Amazon shares dropped 8.47% to $308.59, down from its closing price of $337 on Thursday evening. While Amazon touted surging profits and climbing revenue that beat Wall Street’s expectations, it seems investors were spooked by big spending plans and weak guidance for the second quarter.
In the first quarter, cost of sales climbed to $14 billion, up from $11.8 billion in Q1 2013. Meanwhile, shipping costs ballooned 31% to $1.8 billion.
Amazon set Q2 revenue guidance at $18.1 billion to $19.8 billion, or 15-26% growth, while anticipating an operating loss of $455 million to $55 million. So it sounds like Amazon plans to do some big spending that will impact its bottom line—as Amazon is wont to do.
“We think AWS price cuts and investments in video content could weigh on gross profit in the near-term,” wrote J.P. Morgan analyst Doug Anmuth in a research note Friday morning. J.P. Morgan nevertheless expects 29% growth profit growth in the second quarter and 28% growth for the entire year.
Amazon generated $19.74 billion in the first quarter of 2014, which is up 23% from Q1 2013, when it posted $16.07 billion in revenue. That beats Wall Street’s expectations of $19.43 billion for the quarter.
Net income came in at $108 million, or 23 cents a share, which is in line with analysts’ estimates. That’s an increase from the $82 million, or 18 cents a share, that the company took home in Q1 2013. Now Amazon will turn around and reinvest all of that money back into the company, which is like the opposite of a snake eating its own tail. The snake just gets bigger, even though it doesn't have a damn tail...(And I think I'm done with metaphors for the day. Good night, folks!)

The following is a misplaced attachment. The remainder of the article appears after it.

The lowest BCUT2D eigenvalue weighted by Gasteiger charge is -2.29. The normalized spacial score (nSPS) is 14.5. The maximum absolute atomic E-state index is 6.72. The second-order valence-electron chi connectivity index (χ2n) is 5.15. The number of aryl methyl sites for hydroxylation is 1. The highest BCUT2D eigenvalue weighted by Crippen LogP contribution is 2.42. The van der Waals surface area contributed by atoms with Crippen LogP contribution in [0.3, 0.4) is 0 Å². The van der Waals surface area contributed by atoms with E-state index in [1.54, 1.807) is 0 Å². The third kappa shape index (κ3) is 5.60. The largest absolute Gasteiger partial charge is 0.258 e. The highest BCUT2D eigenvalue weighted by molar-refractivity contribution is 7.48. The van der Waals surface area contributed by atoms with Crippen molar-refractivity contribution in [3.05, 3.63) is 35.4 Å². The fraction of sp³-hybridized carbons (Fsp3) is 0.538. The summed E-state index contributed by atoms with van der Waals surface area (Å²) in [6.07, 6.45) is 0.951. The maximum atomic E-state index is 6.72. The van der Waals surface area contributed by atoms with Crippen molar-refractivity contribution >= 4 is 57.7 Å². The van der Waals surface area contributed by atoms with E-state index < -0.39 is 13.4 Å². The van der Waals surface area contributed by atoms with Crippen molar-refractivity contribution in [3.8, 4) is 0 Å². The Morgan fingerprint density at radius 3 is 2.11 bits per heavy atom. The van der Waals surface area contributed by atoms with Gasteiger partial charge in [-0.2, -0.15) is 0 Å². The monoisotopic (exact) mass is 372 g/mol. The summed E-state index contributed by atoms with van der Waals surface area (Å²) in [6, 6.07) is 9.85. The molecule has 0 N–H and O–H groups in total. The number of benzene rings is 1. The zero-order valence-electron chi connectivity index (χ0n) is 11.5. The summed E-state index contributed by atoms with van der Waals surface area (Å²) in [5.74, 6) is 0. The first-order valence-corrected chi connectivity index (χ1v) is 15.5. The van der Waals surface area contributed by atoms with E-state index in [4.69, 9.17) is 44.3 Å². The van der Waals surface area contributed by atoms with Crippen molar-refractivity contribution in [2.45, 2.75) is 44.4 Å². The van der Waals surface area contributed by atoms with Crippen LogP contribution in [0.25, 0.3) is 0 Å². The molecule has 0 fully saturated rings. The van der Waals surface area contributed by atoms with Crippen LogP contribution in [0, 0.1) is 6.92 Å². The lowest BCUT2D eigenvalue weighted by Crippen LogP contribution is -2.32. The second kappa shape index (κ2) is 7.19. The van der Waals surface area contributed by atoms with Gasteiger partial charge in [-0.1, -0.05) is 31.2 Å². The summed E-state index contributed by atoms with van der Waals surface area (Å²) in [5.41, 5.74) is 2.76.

That said, operating income was down a full 19% to $146 million, compared to $181 million in the first quarter of 2013.
“We get our energy from inventing on behalf of customers, and 2014 is off to a kinetic start,” said CEO Jeff Bezos, in a statement. “Our device team launched Fire TV, offering great content, including our recently announced exclusive deal with HBO, and innovative features like unified voice search, which we’re delighted is being adopted by so many new partners, including Netflix, HBO Go, Hulu Plus, Crackle and Showtime Anytime. The team is working hard to keep Fire TV in stock.”
Earlier this month, Amazon debuted its new streaming set-top box, Fire TV. But it’s crazy late to the party, so what Amazon is missing in the whole first-mover department, it makes up for in speed and power. The device has a quad-core processor, 2 GB of RAM and a dedicated GPU. It also comes with 1080p HD video and Dolby Digital surround sound. Additionally, Amazon included a feature called ASAP, which predicts what TV shows and movies you’ll want to watch based on your viewing habits and buffers them for playback before you hit play.
Par for the course with any new Amazon hardware debut, the company is keeping mum on the number of units sold. Bezos’s comment about “working hard to keep Fire TV in stock” is all we get.
Another big highlight for the quarter: Amazon Prime has become the first streaming video-on-demand service to license HBO content. Prime subscribers can now stream The Sopranos, The Wire, and even early seasons of True Blood and Treme at no extra cost.
Interestingly, BTIG analyst Richard Greenfield notes that what this ultimately means is that HBO doesn’t see Amazon as a competitive media brand. It does, however, see Netflix as a competitor, which is why the company went with Amazon even though Netflix CEO Reed Hastings has been openly itching to get streaming HBO content for years.
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